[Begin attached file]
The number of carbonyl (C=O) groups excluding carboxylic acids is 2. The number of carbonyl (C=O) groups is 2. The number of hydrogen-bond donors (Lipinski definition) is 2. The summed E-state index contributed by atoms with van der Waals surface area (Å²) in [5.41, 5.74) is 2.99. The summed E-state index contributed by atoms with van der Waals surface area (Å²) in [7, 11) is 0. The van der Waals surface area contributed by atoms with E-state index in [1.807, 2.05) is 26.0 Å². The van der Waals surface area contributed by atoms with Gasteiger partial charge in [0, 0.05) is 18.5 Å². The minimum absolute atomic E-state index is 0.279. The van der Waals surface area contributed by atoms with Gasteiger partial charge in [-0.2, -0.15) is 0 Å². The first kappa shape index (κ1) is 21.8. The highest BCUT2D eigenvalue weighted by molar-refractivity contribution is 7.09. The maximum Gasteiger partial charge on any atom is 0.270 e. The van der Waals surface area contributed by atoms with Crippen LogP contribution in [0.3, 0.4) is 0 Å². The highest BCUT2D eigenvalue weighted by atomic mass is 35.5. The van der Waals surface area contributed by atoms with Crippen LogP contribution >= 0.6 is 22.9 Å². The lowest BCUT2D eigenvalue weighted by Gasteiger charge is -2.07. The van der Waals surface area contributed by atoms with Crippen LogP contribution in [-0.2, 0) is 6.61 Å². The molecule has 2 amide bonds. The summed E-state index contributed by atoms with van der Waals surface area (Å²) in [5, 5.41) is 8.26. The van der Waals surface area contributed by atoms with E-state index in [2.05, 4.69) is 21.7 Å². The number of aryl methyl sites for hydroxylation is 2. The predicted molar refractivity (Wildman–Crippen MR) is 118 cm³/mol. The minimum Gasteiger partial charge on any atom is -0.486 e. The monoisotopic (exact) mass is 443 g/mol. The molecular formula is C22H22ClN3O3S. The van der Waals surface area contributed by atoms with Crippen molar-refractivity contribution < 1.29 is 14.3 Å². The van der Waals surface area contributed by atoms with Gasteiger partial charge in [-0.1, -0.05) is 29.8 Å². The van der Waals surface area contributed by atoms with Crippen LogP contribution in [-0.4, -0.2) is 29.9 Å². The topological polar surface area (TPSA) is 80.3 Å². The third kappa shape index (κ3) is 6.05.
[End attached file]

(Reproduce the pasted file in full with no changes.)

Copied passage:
The number of carbonyl (C=O) groups excluding carboxylic acids is 2. The number of carbonyl (C=O) groups is 2. The number of hydrogen-bond donors (Lipinski definition) is 2. The summed E-state index contributed by atoms with van der Waals surface area (Å²) in [5.41, 5.74) is 2.99. The summed E-state index contributed by atoms with van der Waals surface area (Å²) in [7, 11) is 0. The van der Waals surface area contributed by atoms with E-state index in [1.807, 2.05) is 26.0 Å². The van der Waals surface area contributed by atoms with Gasteiger partial charge in [0, 0.05) is 18.5 Å². The minimum absolute atomic E-state index is 0.279. The van der Waals surface area contributed by atoms with Gasteiger partial charge in [-0.2, -0.15) is 0 Å². The first kappa shape index (κ1) is 21.8. The highest BCUT2D eigenvalue weighted by molar-refractivity contribution is 7.09. The maximum Gasteiger partial charge on any atom is 0.270 e. The van der Waals surface area contributed by atoms with Crippen LogP contribution in [0.3, 0.4) is 0 Å². The highest BCUT2D eigenvalue weighted by atomic mass is 35.5. The van der Waals surface area contributed by atoms with Crippen LogP contribution >= 0.6 is 22.9 Å². The lowest BCUT2D eigenvalue weighted by Gasteiger charge is -2.07. The van der Waals surface area contributed by atoms with Crippen LogP contribution in [-0.2, 0) is 6.61 Å². The molecule has 2 amide bonds. The summed E-state index contributed by atoms with van der Waals surface area (Å²) in [5, 5.41) is 8.26. The van der Waals surface area contributed by atoms with E-state index in [2.05, 4.69) is 21.7 Å². The number of aryl methyl sites for hydroxylation is 2. The predicted molar refractivity (Wildman–Crippen MR) is 118 cm³/mol. The minimum Gasteiger partial charge on any atom is -0.486 e. The monoisotopic (exact) mass is 443 g/mol. The molecular formula is C22H22ClN3O3S. The van der Waals surface area contributed by atoms with Crippen molar-refractivity contribution < 1.29 is 14.3 Å². The van der Waals surface area contributed by atoms with Gasteiger partial charge in [-0.1, -0.05) is 29.8 Å². The van der Waals surface area contributed by atoms with Crippen LogP contribution in [-0.4, -0.2) is 29.9 Å². The topological polar surface area (TPSA) is 80.3 Å². The third kappa shape index (κ3) is 6.05.